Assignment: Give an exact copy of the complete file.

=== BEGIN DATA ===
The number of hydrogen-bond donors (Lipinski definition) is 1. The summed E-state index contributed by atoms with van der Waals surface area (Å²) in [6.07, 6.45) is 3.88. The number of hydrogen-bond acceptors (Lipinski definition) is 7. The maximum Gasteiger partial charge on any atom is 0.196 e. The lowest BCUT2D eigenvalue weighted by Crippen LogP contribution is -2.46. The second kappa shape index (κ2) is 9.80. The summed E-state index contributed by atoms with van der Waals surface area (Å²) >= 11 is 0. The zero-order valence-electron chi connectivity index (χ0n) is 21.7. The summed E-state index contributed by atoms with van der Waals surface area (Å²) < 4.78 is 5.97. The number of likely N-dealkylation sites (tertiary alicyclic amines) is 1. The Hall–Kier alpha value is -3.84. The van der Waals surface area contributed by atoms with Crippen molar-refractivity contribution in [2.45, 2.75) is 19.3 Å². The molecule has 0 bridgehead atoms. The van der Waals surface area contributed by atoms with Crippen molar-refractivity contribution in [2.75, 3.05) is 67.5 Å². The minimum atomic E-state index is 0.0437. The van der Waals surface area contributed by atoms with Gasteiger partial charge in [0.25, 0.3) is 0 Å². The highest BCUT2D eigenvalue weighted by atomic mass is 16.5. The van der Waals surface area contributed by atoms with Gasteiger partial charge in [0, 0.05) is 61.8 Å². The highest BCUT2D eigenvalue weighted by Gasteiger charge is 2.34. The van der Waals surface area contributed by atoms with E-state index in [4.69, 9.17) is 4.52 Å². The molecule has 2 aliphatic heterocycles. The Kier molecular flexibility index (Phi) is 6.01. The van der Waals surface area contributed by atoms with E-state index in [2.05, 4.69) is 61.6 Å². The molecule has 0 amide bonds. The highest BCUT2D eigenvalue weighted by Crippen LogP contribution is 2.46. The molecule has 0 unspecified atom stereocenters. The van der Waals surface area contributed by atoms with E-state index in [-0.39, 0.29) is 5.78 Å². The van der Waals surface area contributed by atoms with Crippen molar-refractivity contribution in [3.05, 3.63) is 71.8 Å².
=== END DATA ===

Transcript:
The number of hydrogen-bond donors (Lipinski definition) is 1. The summed E-state index contributed by atoms with van der Waals surface area (Å²) in [6.07, 6.45) is 3.88. The number of hydrogen-bond acceptors (Lipinski definition) is 7. The maximum Gasteiger partial charge on any atom is 0.196 e. The lowest BCUT2D eigenvalue weighted by Crippen LogP contribution is -2.46. The second kappa shape index (κ2) is 9.80. The summed E-state index contributed by atoms with van der Waals surface area (Å²) >= 11 is 0. The zero-order valence-electron chi connectivity index (χ0n) is 21.7. The summed E-state index contributed by atoms with van der Waals surface area (Å²) < 4.78 is 5.97. The number of likely N-dealkylation sites (tertiary alicyclic amines) is 1. The Hall–Kier alpha value is -3.84. The van der Waals surface area contributed by atoms with Crippen molar-refractivity contribution in [2.45, 2.75) is 19.3 Å². The molecule has 0 bridgehead atoms. The van der Waals surface area contributed by atoms with Crippen molar-refractivity contribution in [2.75, 3.05) is 67.5 Å². The minimum atomic E-state index is 0.0437. The van der Waals surface area contributed by atoms with Gasteiger partial charge in [0.25, 0.3) is 0 Å². The highest BCUT2D eigenvalue weighted by atomic mass is 16.5. The van der Waals surface area contributed by atoms with Gasteiger partial charge in [0, 0.05) is 61.8 Å². The highest BCUT2D eigenvalue weighted by Gasteiger charge is 2.34. The van der Waals surface area contributed by atoms with E-state index in [4.69, 9.17) is 4.52 Å². The molecule has 2 aliphatic heterocycles. The Kier molecular flexibility index (Phi) is 6.01. The van der Waals surface area contributed by atoms with E-state index in [2.05, 4.69) is 61.6 Å². The molecule has 0 amide bonds. The highest BCUT2D eigenvalue weighted by Crippen LogP contribution is 2.46. The molecule has 0 unspecified atom stereocenters. The van der Waals surface area contributed by atoms with E-state index in [-0.39, 0.29) is 5.78 Å². The van der Waals surface area contributed by atoms with Crippen molar-refractivity contribution in [3.05, 3.63) is 71.8 Å².